The authorship of the poem is unknown, and as Kate Connolly points out, particularly as to whether it was written by a man or a woman.[12] The poem makes liberal use of obscene[8] and foul language, and is intentionally provocative—with its "breaking of social and linguistic taboos"—in doing so.[2] It is not merely the language which is radical, suggests the medievalist Anne Marie Rasmussen: its imagery, too, is "wildly fantastical, aggressive, and misogynist".[8] It is also unusual in having a woman as the primary protagonist; she experiences the same degree of trial and tribulation as the customary male protagonist but tailored to her specific gender.[7] She takes on certain qualities which would have been understood by contemporaries as indicating masculinity, however, such as the emphasis on how she is at liberty to create her own world and live by her own rules, and her masturbation with the root intimates her playing a "male role in sexuality", suggests Ralf Schlechtweg-Jahn. She is effectively self-sufficient in the absence of men, at least until the end[9] says Schlectweg-Jahn, when she is forced to ask a man for assistance.[11] The narrator, explains the poem, proceeds to "nail her cunt back into place".[8] As a consequence of her ravishment in the rose garden—they are both deflowered, says Schlectweg-Jahn—the garden's independence from the rule of man is forever shattered, just as her virtue has been.[11] In doing so, the woman and her body are returned to beneath the "dominating and aggressive sexual force" of masculinity.[8]

The poem, although very distant from the classic chivalric romances of contemporary German literature, does contain elements of the genre, particularly in its "eavesdropping male narrator", and the handmaiden in a rural and rustic sheltered setting.[8][note 3] Indeed, argues Rasmussen, the main reason for introducing these elements, so familiar to contemporaries, is to reverse them and turn them inside out.[8] The rosegarden motif is a common one in the courtly literature of the day as well as being reminiscent of Mary in the Garden of Gethsemane[7] The poem also examines the theme of fidelity.[7] It was a probably an inspiration for Heinrich Wittenwiler's The Ring of the early fifteenth century, which also features a conversation between a woman and her vagina, but without the separation between them.[14]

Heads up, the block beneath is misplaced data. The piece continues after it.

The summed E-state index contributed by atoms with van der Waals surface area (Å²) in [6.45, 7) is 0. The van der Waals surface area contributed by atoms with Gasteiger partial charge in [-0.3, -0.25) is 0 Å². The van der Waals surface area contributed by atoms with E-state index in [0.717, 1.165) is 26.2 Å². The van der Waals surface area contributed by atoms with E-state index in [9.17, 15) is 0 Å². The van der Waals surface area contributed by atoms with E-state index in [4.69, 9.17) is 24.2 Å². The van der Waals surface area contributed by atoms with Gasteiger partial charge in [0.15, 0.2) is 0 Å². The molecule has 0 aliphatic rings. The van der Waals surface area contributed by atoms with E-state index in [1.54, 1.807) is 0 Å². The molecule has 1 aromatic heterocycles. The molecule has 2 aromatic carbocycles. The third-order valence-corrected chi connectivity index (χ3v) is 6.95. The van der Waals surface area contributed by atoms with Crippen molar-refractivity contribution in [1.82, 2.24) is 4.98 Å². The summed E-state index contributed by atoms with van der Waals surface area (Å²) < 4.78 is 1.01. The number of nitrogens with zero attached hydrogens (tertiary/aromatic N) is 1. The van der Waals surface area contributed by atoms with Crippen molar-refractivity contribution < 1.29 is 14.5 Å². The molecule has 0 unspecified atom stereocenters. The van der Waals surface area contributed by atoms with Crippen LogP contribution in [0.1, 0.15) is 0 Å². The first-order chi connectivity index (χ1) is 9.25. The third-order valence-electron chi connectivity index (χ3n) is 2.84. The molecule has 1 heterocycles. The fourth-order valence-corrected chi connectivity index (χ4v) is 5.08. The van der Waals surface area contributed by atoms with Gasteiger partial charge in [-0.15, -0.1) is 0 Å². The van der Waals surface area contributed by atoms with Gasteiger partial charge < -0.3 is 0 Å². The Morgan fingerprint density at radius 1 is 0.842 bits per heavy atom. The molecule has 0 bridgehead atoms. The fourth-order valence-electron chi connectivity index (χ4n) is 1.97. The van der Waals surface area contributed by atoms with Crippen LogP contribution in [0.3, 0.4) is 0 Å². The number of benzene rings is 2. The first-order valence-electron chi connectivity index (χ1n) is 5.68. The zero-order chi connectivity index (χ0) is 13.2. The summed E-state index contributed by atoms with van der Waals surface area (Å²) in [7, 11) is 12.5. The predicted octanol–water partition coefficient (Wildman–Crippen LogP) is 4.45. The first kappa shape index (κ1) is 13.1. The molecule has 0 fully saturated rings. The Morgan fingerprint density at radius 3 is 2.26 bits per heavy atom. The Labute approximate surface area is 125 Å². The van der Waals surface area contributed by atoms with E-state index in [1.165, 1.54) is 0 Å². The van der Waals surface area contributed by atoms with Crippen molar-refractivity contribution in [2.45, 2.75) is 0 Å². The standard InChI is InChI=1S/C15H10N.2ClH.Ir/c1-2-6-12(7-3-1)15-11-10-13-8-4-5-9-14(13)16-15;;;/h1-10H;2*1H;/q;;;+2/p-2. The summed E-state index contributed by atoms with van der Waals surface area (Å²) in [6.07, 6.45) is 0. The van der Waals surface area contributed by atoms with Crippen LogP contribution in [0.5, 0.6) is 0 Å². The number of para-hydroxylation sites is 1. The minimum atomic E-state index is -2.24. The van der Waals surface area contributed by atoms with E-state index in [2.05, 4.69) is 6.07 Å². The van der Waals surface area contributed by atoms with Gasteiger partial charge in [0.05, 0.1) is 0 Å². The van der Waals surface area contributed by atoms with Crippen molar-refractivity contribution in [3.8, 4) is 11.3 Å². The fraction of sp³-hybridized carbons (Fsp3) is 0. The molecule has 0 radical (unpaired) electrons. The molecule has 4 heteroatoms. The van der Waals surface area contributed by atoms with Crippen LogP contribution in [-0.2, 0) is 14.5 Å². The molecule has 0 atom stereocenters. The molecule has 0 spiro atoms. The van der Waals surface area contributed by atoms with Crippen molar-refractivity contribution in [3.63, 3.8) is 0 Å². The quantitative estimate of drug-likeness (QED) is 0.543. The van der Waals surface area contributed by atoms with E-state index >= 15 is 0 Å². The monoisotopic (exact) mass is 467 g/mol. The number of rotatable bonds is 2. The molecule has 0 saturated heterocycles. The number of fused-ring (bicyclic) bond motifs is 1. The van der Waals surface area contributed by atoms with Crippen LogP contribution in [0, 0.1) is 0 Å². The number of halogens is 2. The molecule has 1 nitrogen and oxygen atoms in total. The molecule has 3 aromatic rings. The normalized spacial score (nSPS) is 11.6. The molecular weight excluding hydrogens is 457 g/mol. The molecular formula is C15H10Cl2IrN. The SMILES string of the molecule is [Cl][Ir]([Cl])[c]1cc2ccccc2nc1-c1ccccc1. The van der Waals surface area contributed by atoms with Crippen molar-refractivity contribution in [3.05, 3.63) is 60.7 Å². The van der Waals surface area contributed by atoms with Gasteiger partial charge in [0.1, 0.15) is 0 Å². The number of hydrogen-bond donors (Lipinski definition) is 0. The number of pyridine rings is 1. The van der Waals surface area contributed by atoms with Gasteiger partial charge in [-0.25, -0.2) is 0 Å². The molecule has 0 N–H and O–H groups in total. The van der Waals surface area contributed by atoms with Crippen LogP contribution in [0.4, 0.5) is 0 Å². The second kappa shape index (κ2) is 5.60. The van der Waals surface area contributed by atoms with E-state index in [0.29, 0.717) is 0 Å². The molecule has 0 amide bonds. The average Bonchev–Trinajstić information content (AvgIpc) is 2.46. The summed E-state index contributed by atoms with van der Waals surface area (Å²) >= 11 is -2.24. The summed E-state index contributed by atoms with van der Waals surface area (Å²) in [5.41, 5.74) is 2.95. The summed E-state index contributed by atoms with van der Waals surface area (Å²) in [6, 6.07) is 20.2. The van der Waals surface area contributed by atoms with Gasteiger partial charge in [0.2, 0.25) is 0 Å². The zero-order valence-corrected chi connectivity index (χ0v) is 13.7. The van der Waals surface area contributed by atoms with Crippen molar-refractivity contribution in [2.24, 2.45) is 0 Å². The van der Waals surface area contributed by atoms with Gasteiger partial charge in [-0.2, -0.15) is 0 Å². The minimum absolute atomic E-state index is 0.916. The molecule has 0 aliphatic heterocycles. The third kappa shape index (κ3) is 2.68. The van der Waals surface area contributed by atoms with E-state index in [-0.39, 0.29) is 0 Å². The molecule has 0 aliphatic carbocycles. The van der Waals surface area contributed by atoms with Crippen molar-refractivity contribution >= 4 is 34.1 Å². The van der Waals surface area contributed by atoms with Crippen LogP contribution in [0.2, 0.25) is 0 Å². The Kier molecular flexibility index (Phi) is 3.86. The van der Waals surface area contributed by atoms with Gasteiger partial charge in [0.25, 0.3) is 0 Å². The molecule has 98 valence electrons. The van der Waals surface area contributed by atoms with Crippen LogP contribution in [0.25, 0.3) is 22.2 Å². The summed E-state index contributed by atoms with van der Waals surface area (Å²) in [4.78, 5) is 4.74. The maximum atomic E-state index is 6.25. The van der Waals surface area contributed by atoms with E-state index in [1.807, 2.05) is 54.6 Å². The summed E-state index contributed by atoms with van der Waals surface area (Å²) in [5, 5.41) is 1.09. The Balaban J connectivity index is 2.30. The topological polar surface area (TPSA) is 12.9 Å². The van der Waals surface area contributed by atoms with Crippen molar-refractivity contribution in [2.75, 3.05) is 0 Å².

Photograph of a reproduction of a 14th-century brooch
A 13th-century brooch, probably French, depicting the female genitalia being carried in procession by that of the male,[15] a similar phenomena to that expressed in Der Rosendorn

It makes no attempt to draw out a moral lesson from the story it tells—indeed, argues Coxon, it deliberately avoids doing so. This is in stark contrast to church-sponsored morality plays.[2] It has been described as an over-the-top "erotic fantasy",[16] "one of the first ever erotic poems".[12] It has been described as illustrating the importance that contemporaries placed upon root medicines, particularly in connection with sexually-transmitted maladies.[17] Der Rosendorn, argue German medievalists Albrecht Classen and Peter Dinzelbacher is, along with Nonnenturnier and Gold und Zers, one many medieval priapeia "in which anthropomorphized genitals talk to their owners, earnestly negotiate with them, get into quarrels, separate from one another, are maltreated and sometimes come together again".[18][note 4] Der Rosendorn also shares, with Minnerede, elements of personification.[8] The German Linguist, D. H. Green has suggested that works such as Der Rosendorn were actually part of a " widespread reaction to romance fiction" such as Parzifal.[19]

Diderot imitated the motifs of Der Rosendorn and its companions in the genre, as the basis for his Les Bijoux Indiscrets of 1748.[3]

Publication[edit]

Two versions of the poem were known to have existed, the Dresden and the Karlsruhe Codices; historians believe them to have been composed towards the end of the 16th century.[12]

It was listed as being in the possession of Erhard der Rainer zu Schambach—a member of the niederadligen, or lower nobility of Straubing, Bavaria, who left a large library—in his "book of books" of 1387.[20][note 5]

The poem was edited in a collection of Old German Tales in 1850,[21] with a reprint in 1961.

2019 discovery[edit]

In July 2019, Christine Glaßner, from the Austrian Academy of Sciences' Institute of Medieval Research, while researching the archives of Melk Abbey, discovered a previously-unknown strip of parchment—measuring 22 centimetres (8.7 inches) by 1.5 centimetres (0.59 inches)—bearing 60 partial lines of the poem. The parchment, which had been subsequently recycled into the binding of a much later book, has been dated to around 1300, nearly 200 years earlier than previously thought. Only a few words were extant on each line, which were transcribed by Nathanael Busch and the AAS. Journalist Kate Connolly, writing in The Guardian, described them as "the earliest form of the Vagina Monologues", while Glaßner has said of the poem that, although it may seem bizarre to modern readers, "at its core is an incredibly clever story, because of the very fact that it demonstrates that you cannot separate a person from their sex”.[12]